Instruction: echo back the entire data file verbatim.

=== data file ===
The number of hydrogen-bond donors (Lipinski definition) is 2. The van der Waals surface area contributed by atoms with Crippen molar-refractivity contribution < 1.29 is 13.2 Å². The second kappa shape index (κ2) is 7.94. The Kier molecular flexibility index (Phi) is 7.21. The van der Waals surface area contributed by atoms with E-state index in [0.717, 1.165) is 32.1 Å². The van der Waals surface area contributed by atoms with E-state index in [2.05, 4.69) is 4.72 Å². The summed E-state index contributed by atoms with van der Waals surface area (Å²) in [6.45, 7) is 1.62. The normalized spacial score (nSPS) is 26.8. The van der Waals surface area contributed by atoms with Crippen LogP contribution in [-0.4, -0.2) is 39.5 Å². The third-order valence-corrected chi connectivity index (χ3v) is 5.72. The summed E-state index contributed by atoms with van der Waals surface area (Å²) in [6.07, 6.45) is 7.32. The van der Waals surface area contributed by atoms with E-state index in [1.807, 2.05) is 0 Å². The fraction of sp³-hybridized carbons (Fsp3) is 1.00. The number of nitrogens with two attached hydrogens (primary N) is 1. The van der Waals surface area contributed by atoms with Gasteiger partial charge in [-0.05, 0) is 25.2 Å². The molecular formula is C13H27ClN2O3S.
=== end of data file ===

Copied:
The number of hydrogen-bond donors (Lipinski definition) is 2. The van der Waals surface area contributed by atoms with Crippen molar-refractivity contribution < 1.29 is 13.2 Å². The second kappa shape index (κ2) is 7.94. The Kier molecular flexibility index (Phi) is 7.21. The van der Waals surface area contributed by atoms with E-state index in [0.717, 1.165) is 32.1 Å². The van der Waals surface area contributed by atoms with E-state index in [2.05, 4.69) is 4.72 Å². The summed E-state index contributed by atoms with van der Waals surface area (Å²) in [6.45, 7) is 1.62. The normalized spacial score (nSPS) is 26.8. The van der Waals surface area contributed by atoms with Crippen LogP contribution in [-0.4, -0.2) is 39.5 Å². The third-order valence-corrected chi connectivity index (χ3v) is 5.72. The summed E-state index contributed by atoms with van der Waals surface area (Å²) in [6.07, 6.45) is 7.32. The van der Waals surface area contributed by atoms with E-state index in [1.807, 2.05) is 0 Å². The fraction of sp³-hybridized carbons (Fsp3) is 1.00. The number of nitrogens with two attached hydrogens (primary N) is 1. The van der Waals surface area contributed by atoms with Gasteiger partial charge in [-0.05, 0) is 25.2 Å². The molecular formula is C13H27ClN2O3S.